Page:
Most recent quarterly statistics
Statistics - Quarter 1 2022-23
Data for July to September 2022 in relation to the various offences detected by the road safety camera system and the fines (infringements) associated with those offences.
Statistics - Quarter 4 2021-22
Data for April to June 2022 in relation to the various offences detected by the road safety camera system and the fines (infringements) associated with those offences.
Statistics - Quarter 3 2021-22
Data for January to March 2022 in relation to the various offences detected by the road safety camera system and the fines (infringements) associated with those offences.
Statistics - Quarter 2 2021-22
Data for October to December 2021 in relation to the various offences detected by the road safety camera system and the fines (infringements) associated with those offences.
Other data breakdowns
Road safety camera fine trends
Data showing the trend in fines for each of the 7 highways since the road safety cameras began operating.
Road safety camera fines by category
Data showing the number of fines versus official warnings and fines from fixed, mobile and highway cameras.
Road safety camera fines by location
Data showing top cameras locations for speed and red light camera offences.
Every 3 months the Department of Justice and Community Safety publishes the number and dollar value of road safety camera infringements. For fixed intersection and highway cameras, this information is published on a camera by camera basis. For mobile cameras, a total is published for all mobile camera locations used throughout the quarter.
As there are approximately 2,000 mobile camera locations, the Department does not publish individual site results. However, where a mobile location has recorded a high number of infringements (i.e. within the top 50 for all cameras across the state, or top 20 for speeding infringements) the statistics provide information about these infringements.
These road safety camera sites are located in places with high pedestrian concentrations, namely strip shopping zones and school zones. There are clear road safety benefits to using road safety cameras to enforce 40 km/h speed limits. While there are benefits to driver and passengers, the primary road safety benefit is to pedestrians. Research shows that a pedestrian struck by a vehicle travelling at 60 km/h is unlikely to survive, whereas a pedestrian struck by a vehicle travelling at 40 km/h (or lower) has a much greater chance of survival.
Road safety camera speed enforcement in 40 km/h zones provides significant deterrence against speeding in those zones and contributes to a reduction in pedestrian road trauma.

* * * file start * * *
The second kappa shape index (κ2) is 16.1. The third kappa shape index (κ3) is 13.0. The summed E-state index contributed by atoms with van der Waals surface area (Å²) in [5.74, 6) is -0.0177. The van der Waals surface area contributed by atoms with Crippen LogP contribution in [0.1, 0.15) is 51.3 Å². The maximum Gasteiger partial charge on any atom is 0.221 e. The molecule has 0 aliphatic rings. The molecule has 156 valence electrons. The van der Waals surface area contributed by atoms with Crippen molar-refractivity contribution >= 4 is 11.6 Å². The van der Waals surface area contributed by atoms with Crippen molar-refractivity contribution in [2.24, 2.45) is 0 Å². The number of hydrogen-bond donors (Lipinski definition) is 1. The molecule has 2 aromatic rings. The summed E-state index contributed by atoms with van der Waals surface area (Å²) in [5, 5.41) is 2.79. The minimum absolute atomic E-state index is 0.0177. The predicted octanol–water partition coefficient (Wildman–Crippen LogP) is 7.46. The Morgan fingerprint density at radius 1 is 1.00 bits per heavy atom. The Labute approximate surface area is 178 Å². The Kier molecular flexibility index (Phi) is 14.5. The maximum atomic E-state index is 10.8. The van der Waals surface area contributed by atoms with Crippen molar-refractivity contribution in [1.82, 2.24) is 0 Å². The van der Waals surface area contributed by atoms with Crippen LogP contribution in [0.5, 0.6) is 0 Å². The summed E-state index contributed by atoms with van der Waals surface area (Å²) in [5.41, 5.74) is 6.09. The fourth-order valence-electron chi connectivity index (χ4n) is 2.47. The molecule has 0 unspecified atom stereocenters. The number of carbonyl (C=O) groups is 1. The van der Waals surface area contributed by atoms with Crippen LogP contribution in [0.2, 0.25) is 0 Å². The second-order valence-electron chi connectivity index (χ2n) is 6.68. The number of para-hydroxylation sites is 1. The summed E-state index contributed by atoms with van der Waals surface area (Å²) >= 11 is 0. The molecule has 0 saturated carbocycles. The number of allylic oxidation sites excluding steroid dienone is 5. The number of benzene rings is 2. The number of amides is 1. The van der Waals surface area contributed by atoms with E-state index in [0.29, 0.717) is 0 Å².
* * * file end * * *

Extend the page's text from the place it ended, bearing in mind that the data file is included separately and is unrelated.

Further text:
Information published by the Department of Transport indicates that, on average, over the last 10 years there were 47 pedestrian fatalities and more than 690 pedestrians seriously injured in Victoria each year. These statistics are reported on .
Compliance rates for fixed cameras show that well over 99 per cent of vehicles that pass a fixed camera are at or below the speed limit. This is consistent with results for mobile cameras, which show that 99 per cent of vehicles that pass a mobile camera site are driving at or below the speed limit.
While the majority of people do the right thing, unfortunately there will always be those who choose to flout the law and drive dangerously. Speeding and inappropriate travel speeds directly contribute to at least 30 per cent of deaths on Victoria's roads each year and, for these reasons, maximum speed limits exist and are enforced throughout Victoria.
Speeding and inappropriate travel speeds directly contribute to at least 30 per cent of deaths on Victoria's roads each year and, for these reasons, maximum speed limits exist and are enforced throughout Victoria.
On average, intersections with speed cameras have seen a 47 per cent decrease in crashes on the road where the camera is placed and a 26 per cent decrease for all other roads leading into the intersection.
Fixed and mobile speed cameras reduce speeds and cut trauma because they are placed in high-risk or high-speed areas, areas with history of road trauma, or areas that will provide a road safety benefit.
To ensure that the data reported is accurate and has captured all the relevant infringements issued for the period, it is up to five weeks after the end of the quarter before the reporting process can begin.
As with any process, creating the reports to such a high standard takes time. After completion, the reports go through a number of quality checks and levels of approval to ensure 100 per cent accuracy. A minimum of three months must pass after the end of the quarter before the new data will be available online.
A number of factors can influence infringement volumes including the number of operational days in a quarter, seasonal traffic volumes, road works, camera maintenance and driver behaviour.
- Infringements are recorded at the offence date.
- The data is based on alleged speed, that is the speed for which is a motorist is fined.
- The number of infringements issued may be subject to variation over time as infringements may be withdrawn or reissued.
Reviewed 19 May 2023